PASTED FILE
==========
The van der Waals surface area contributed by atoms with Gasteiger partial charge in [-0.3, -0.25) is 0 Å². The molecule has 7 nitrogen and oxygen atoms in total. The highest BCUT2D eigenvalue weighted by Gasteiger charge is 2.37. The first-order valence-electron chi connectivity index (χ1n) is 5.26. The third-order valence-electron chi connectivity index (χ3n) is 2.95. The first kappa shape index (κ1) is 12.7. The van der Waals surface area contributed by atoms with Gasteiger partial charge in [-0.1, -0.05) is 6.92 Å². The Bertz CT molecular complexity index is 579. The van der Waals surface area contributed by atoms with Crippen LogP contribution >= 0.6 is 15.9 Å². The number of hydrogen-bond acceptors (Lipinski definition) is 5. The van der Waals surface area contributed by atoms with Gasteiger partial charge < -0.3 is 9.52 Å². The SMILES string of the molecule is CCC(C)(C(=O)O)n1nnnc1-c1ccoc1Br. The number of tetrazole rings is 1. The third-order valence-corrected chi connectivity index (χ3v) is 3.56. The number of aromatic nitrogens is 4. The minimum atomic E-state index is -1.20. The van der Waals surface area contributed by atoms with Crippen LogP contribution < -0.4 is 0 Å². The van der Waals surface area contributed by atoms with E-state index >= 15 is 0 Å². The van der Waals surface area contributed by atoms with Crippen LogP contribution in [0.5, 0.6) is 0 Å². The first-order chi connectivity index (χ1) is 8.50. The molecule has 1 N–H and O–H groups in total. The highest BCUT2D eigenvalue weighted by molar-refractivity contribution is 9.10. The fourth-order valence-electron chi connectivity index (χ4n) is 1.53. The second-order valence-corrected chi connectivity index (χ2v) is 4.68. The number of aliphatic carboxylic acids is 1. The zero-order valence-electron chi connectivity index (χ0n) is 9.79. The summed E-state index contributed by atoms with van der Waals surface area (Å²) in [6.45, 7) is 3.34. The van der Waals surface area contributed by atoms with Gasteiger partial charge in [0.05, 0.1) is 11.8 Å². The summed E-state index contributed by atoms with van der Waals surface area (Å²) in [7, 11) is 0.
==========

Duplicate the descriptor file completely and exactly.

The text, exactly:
The van der Waals surface area contributed by atoms with Gasteiger partial charge in [-0.3, -0.25) is 0 Å². The molecule has 7 nitrogen and oxygen atoms in total. The highest BCUT2D eigenvalue weighted by Gasteiger charge is 2.37. The first-order valence-electron chi connectivity index (χ1n) is 5.26. The third-order valence-electron chi connectivity index (χ3n) is 2.95. The first kappa shape index (κ1) is 12.7. The van der Waals surface area contributed by atoms with Gasteiger partial charge in [-0.1, -0.05) is 6.92 Å². The Bertz CT molecular complexity index is 579. The van der Waals surface area contributed by atoms with Crippen LogP contribution >= 0.6 is 15.9 Å². The number of hydrogen-bond acceptors (Lipinski definition) is 5. The van der Waals surface area contributed by atoms with Gasteiger partial charge < -0.3 is 9.52 Å². The SMILES string of the molecule is CCC(C)(C(=O)O)n1nnnc1-c1ccoc1Br. The number of tetrazole rings is 1. The third-order valence-corrected chi connectivity index (χ3v) is 3.56. The number of aromatic nitrogens is 4. The minimum atomic E-state index is -1.20. The van der Waals surface area contributed by atoms with Crippen LogP contribution < -0.4 is 0 Å². The van der Waals surface area contributed by atoms with E-state index >= 15 is 0 Å². The van der Waals surface area contributed by atoms with Crippen LogP contribution in [0.5, 0.6) is 0 Å². The first-order chi connectivity index (χ1) is 8.50. The molecule has 1 N–H and O–H groups in total. The highest BCUT2D eigenvalue weighted by molar-refractivity contribution is 9.10. The fourth-order valence-electron chi connectivity index (χ4n) is 1.53. The second-order valence-corrected chi connectivity index (χ2v) is 4.68. The number of aliphatic carboxylic acids is 1. The zero-order valence-electron chi connectivity index (χ0n) is 9.79. The summed E-state index contributed by atoms with van der Waals surface area (Å²) in [6.45, 7) is 3.34. The van der Waals surface area contributed by atoms with Gasteiger partial charge in [0.05, 0.1) is 11.8 Å². The summed E-state index contributed by atoms with van der Waals surface area (Å²) in [7, 11) is 0.